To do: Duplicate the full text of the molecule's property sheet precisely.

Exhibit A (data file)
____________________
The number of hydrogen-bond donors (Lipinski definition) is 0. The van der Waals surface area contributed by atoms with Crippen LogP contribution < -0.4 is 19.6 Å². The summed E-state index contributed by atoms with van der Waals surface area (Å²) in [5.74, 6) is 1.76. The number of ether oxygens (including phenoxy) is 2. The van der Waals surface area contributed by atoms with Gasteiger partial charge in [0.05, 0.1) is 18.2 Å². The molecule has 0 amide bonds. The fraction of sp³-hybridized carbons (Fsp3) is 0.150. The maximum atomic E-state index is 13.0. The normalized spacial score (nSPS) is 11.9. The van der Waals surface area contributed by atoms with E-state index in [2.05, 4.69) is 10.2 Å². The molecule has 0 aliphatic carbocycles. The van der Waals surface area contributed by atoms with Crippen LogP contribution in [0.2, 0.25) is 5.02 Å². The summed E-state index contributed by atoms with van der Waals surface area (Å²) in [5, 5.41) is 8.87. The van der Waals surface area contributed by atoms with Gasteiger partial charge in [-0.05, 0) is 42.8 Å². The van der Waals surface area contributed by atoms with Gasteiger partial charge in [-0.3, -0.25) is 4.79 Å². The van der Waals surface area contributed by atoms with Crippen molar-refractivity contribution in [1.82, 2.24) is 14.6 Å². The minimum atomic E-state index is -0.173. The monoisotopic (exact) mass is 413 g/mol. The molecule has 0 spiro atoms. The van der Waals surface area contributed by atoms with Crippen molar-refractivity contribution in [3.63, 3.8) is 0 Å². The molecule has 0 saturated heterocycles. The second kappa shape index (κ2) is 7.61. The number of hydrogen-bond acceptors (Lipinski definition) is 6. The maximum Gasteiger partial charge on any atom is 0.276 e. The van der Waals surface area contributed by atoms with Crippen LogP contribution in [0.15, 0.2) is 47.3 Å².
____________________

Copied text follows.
The number of hydrogen-bond donors (Lipinski definition) is 0. The van der Waals surface area contributed by atoms with Crippen LogP contribution < -0.4 is 19.6 Å². The summed E-state index contributed by atoms with van der Waals surface area (Å²) in [5.74, 6) is 1.76. The number of ether oxygens (including phenoxy) is 2. The van der Waals surface area contributed by atoms with Gasteiger partial charge in [0.05, 0.1) is 18.2 Å². The molecule has 0 amide bonds. The fraction of sp³-hybridized carbons (Fsp3) is 0.150. The maximum atomic E-state index is 13.0. The normalized spacial score (nSPS) is 11.9. The van der Waals surface area contributed by atoms with E-state index in [2.05, 4.69) is 10.2 Å². The molecule has 0 aliphatic carbocycles. The van der Waals surface area contributed by atoms with Crippen LogP contribution in [0.2, 0.25) is 5.02 Å². The summed E-state index contributed by atoms with van der Waals surface area (Å²) in [5, 5.41) is 8.87. The van der Waals surface area contributed by atoms with Gasteiger partial charge in [-0.05, 0) is 42.8 Å². The van der Waals surface area contributed by atoms with Gasteiger partial charge in [-0.3, -0.25) is 4.79 Å². The van der Waals surface area contributed by atoms with Crippen molar-refractivity contribution in [1.82, 2.24) is 14.6 Å². The minimum atomic E-state index is -0.173. The monoisotopic (exact) mass is 413 g/mol. The molecule has 0 spiro atoms. The van der Waals surface area contributed by atoms with Crippen molar-refractivity contribution in [3.63, 3.8) is 0 Å². The molecule has 0 saturated heterocycles. The second kappa shape index (κ2) is 7.61. The number of hydrogen-bond acceptors (Lipinski definition) is 6. The maximum Gasteiger partial charge on any atom is 0.276 e. The van der Waals surface area contributed by atoms with Crippen LogP contribution in [0.15, 0.2) is 47.3 Å².